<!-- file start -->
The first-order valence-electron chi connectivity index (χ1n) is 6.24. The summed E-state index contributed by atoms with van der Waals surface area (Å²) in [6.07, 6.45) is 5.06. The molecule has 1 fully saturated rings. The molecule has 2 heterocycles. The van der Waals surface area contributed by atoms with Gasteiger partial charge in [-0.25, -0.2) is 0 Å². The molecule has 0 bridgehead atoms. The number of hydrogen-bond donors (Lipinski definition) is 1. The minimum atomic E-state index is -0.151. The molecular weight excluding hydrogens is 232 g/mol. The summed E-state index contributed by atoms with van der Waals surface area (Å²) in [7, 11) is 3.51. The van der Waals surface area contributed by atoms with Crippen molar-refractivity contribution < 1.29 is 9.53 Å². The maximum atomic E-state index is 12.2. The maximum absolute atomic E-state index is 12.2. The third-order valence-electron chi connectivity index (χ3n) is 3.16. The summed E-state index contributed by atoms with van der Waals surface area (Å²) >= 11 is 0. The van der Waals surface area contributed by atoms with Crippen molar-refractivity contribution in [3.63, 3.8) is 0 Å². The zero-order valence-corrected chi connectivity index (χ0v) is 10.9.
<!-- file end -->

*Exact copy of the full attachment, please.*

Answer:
The first-order valence-electron chi connectivity index (χ1n) is 6.24. The summed E-state index contributed by atoms with van der Waals surface area (Å²) in [6.07, 6.45) is 5.06. The molecule has 1 fully saturated rings. The molecule has 2 heterocycles. The van der Waals surface area contributed by atoms with Gasteiger partial charge in [-0.25, -0.2) is 0 Å². The molecule has 0 bridgehead atoms. The number of hydrogen-bond donors (Lipinski definition) is 1. The minimum atomic E-state index is -0.151. The molecular weight excluding hydrogens is 232 g/mol. The summed E-state index contributed by atoms with van der Waals surface area (Å²) in [7, 11) is 3.51. The van der Waals surface area contributed by atoms with Crippen molar-refractivity contribution < 1.29 is 9.53 Å². The maximum atomic E-state index is 12.2. The maximum absolute atomic E-state index is 12.2. The third-order valence-electron chi connectivity index (χ3n) is 3.16. The summed E-state index contributed by atoms with van der Waals surface area (Å²) >= 11 is 0. The van der Waals surface area contributed by atoms with Crippen molar-refractivity contribution in [3.63, 3.8) is 0 Å². The zero-order valence-corrected chi connectivity index (χ0v) is 10.9.